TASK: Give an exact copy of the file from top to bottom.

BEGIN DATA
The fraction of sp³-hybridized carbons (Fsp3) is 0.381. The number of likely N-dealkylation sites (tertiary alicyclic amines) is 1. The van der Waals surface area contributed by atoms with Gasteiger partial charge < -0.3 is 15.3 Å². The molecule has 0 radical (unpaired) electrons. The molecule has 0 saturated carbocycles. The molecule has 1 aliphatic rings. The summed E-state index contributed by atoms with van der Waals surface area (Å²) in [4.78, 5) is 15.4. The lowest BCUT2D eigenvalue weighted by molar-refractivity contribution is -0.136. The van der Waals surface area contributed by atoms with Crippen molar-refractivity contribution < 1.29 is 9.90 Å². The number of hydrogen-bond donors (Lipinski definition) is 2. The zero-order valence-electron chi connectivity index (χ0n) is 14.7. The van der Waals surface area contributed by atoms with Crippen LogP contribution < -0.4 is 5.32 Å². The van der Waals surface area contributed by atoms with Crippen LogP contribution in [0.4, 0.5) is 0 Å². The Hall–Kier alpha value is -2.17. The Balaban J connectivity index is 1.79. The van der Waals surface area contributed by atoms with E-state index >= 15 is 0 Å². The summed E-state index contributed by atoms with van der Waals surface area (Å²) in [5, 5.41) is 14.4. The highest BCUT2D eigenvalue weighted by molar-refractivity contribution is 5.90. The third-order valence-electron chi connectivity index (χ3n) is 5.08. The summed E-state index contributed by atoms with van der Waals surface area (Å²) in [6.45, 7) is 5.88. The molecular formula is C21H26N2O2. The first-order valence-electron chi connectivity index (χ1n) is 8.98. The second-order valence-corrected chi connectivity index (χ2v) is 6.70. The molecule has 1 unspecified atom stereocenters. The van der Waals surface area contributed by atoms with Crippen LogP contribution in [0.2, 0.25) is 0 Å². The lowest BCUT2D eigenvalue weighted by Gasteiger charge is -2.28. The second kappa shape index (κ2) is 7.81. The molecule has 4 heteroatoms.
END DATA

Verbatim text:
The fraction of sp³-hybridized carbons (Fsp3) is 0.381. The number of likely N-dealkylation sites (tertiary alicyclic amines) is 1. The van der Waals surface area contributed by atoms with Gasteiger partial charge < -0.3 is 15.3 Å². The molecule has 0 radical (unpaired) electrons. The molecule has 0 saturated carbocycles. The molecule has 1 aliphatic rings. The summed E-state index contributed by atoms with van der Waals surface area (Å²) in [4.78, 5) is 15.4. The lowest BCUT2D eigenvalue weighted by molar-refractivity contribution is -0.136. The van der Waals surface area contributed by atoms with Crippen molar-refractivity contribution < 1.29 is 9.90 Å². The number of hydrogen-bond donors (Lipinski definition) is 2. The zero-order valence-electron chi connectivity index (χ0n) is 14.7. The van der Waals surface area contributed by atoms with Crippen LogP contribution < -0.4 is 5.32 Å². The van der Waals surface area contributed by atoms with Crippen LogP contribution in [0.4, 0.5) is 0 Å². The Hall–Kier alpha value is -2.17. The Balaban J connectivity index is 1.79. The van der Waals surface area contributed by atoms with E-state index >= 15 is 0 Å². The summed E-state index contributed by atoms with van der Waals surface area (Å²) in [5, 5.41) is 14.4. The highest BCUT2D eigenvalue weighted by molar-refractivity contribution is 5.90. The third-order valence-electron chi connectivity index (χ3n) is 5.08. The summed E-state index contributed by atoms with van der Waals surface area (Å²) in [6.45, 7) is 5.88. The molecular formula is C21H26N2O2. The first-order valence-electron chi connectivity index (χ1n) is 8.98. The second-order valence-corrected chi connectivity index (χ2v) is 6.70. The molecule has 1 unspecified atom stereocenters. The van der Waals surface area contributed by atoms with Crippen LogP contribution in [0.2, 0.25) is 0 Å². The lowest BCUT2D eigenvalue weighted by Gasteiger charge is -2.28. The second kappa shape index (κ2) is 7.81. The molecule has 4 heteroatoms.